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What Impacts Your Home’s Internet Speed?

You may be surprised how many factors could be at play The first thing you think of when it comes to your home’s internet speed is probably what you signed up for with your internet provider, such as 100 Mbps. This network speed represents the speed that comes into your router from outside, and it typically stays consistent within a given range.


However, the internet speed you experience while using different devices inside your home is subject to more fluctuation, depending on factors including these:


Wired vs. Wireless A hardwired connection will almost always be faster than a Wi-Fi connection from the same router. That’s why you should consider connecting as many of your devices as possible — such as smart TVs, gaming consoles, smart speakers, and other devices that stay in one place — using an Ethernet cable rather than your Wi-Fi network.

Number of Users and Devices All the devices in your home share your internet connection, so many devices running simultaneously can negatively impact your internet speed. Imagine your total bandwidth is a pie, and every device connected to the internet takes a piece of that pie. The fewer the devices, the bigger each piece of pie, meaning the faster the speed. But the more devices you add to your home’s connection, the less speed each one of those devices will display. Keep in mind that some online activities use a lot of bandwidth including stream- ing, video chats, and online games. It’s not unusual for your speeds to come down at night when everyone at home finishes dinner and starts enjoying these activities on different devices.

Slow or Outdated Devices A speed problem might not be with your internet connection—it might be with one or more of the devices you use. Your computer, tablet, phone, or gaming console could be outdated and not capable of processing today’s internet speeds. Each device has its own speed limit, which in some cases may not be as fast as your internet service. The newer the device, the more likely it is to have a faster processor, as well as additional wireless antennas that allow it to send and receive data over Wi-Fi much faster. Older devices can even slow down the speed you get on another device. How? All the information traffic from your entire home network has to wait in line to pass through your router, and older devices with slower connections can cause delays for any traffic lined up behind them.


Age and Location of Router Like your devices, older routers can slow down your internet connection. If your router is more than three or four years old, it’s probably time to think about replacing it. The location of your router in your home can also impact speed. When you’re using Wi-Fi, you’ll get the strongest signal by being closest to your router. Place your router in a central location as high up as possible. Avoid putting it near appliances that send wireless signals such as microwave ovens, cordless telephones, baby monitors, and home automation equipment, since they transmit in a frequency range that’s most likely to generate Wi-Fi interference. Wi-Fi extenders can improve signal strength if your setup is less than optimal. Viruses and Malware Computer viruses and malware can also slow down your internet by connecting to your network without your knowledge, lurking in the background, and hogging your bandwidth. To guard against this happening, always run internet security software and never open email links or attachments from an unknown source. Data Cap Some internet providers have data caps, and if you go above a certain threshold of data use, they may slow your speeds down to a crawl. You may even be subject to extra fees. If a data cap applies to your internet plan, regularly monitor how much data you’ve used by checking your online account or using your provider’s app.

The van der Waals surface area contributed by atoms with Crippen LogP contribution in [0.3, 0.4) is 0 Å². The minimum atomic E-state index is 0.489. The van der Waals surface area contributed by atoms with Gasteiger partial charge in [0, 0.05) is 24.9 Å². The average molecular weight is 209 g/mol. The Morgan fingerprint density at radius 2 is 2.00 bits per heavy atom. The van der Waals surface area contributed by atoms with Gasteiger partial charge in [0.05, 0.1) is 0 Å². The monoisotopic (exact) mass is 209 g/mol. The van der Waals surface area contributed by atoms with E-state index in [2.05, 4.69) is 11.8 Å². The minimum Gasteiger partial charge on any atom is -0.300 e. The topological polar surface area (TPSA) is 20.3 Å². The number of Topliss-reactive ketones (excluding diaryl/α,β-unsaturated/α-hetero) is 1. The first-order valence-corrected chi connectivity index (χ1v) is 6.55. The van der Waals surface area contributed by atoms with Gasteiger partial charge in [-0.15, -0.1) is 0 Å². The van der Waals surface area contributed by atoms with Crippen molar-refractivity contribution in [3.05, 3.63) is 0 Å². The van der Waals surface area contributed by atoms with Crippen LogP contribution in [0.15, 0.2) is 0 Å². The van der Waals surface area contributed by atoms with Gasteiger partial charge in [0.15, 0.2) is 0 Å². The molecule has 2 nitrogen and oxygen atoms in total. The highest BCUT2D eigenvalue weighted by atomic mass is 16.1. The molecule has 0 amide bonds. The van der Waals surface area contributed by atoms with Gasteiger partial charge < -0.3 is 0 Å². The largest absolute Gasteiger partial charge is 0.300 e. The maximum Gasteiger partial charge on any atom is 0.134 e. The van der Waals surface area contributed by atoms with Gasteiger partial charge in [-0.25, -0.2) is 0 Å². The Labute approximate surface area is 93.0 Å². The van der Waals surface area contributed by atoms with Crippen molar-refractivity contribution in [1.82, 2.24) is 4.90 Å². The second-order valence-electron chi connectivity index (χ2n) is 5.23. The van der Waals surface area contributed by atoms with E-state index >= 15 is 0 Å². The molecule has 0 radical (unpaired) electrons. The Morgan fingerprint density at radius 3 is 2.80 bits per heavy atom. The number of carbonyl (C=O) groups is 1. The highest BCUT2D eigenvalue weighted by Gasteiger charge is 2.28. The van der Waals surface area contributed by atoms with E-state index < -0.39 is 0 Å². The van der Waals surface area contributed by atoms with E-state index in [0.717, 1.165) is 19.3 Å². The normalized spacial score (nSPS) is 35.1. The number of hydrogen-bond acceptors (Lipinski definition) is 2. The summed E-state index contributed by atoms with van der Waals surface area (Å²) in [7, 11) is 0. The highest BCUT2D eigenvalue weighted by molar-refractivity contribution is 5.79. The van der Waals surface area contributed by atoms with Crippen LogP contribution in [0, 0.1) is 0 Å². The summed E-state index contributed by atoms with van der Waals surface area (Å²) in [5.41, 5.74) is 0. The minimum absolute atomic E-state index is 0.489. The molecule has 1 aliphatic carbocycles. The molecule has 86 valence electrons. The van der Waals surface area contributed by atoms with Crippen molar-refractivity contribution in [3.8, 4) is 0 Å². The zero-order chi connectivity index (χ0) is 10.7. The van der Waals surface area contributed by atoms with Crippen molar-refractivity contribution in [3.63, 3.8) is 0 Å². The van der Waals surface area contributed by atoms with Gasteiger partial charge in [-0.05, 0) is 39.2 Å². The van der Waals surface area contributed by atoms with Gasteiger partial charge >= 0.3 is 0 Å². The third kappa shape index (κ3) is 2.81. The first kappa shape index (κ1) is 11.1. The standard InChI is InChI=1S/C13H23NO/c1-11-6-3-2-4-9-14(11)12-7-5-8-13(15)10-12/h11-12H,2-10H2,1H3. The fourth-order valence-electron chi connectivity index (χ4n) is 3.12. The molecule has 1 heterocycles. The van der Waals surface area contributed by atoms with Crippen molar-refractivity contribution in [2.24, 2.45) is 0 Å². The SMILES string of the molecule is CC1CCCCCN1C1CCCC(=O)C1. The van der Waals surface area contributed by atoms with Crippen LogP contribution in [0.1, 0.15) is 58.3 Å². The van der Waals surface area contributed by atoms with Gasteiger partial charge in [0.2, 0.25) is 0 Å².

Check with Your Internet Provider for More Assistance If you make changes based on the factors described here and still experience internet speeds that are slower than you want or expect, the next step is to contact your internet provider. Your situation may call for upgrading the speed of your internet plan, especially if the number of connected devices being used in your home has increased significantly since you signed up. Ask what speed options are available to you, since they often vary by location, and get guidance on which plan may best fit your needs. You may be pleasantly surprised by how much additional internet speed you can get for only a few dollars more per week. Should you suspect that your internet speed issues are related to your Wi-Fi equipment, bring this up with your internet provider. They may be able to lease you a new router with better functionality and provide a managed Wi-Fi service that will handle router placement, maintenance, and troubleshooting for you.


Featured in Website Compass Magazine

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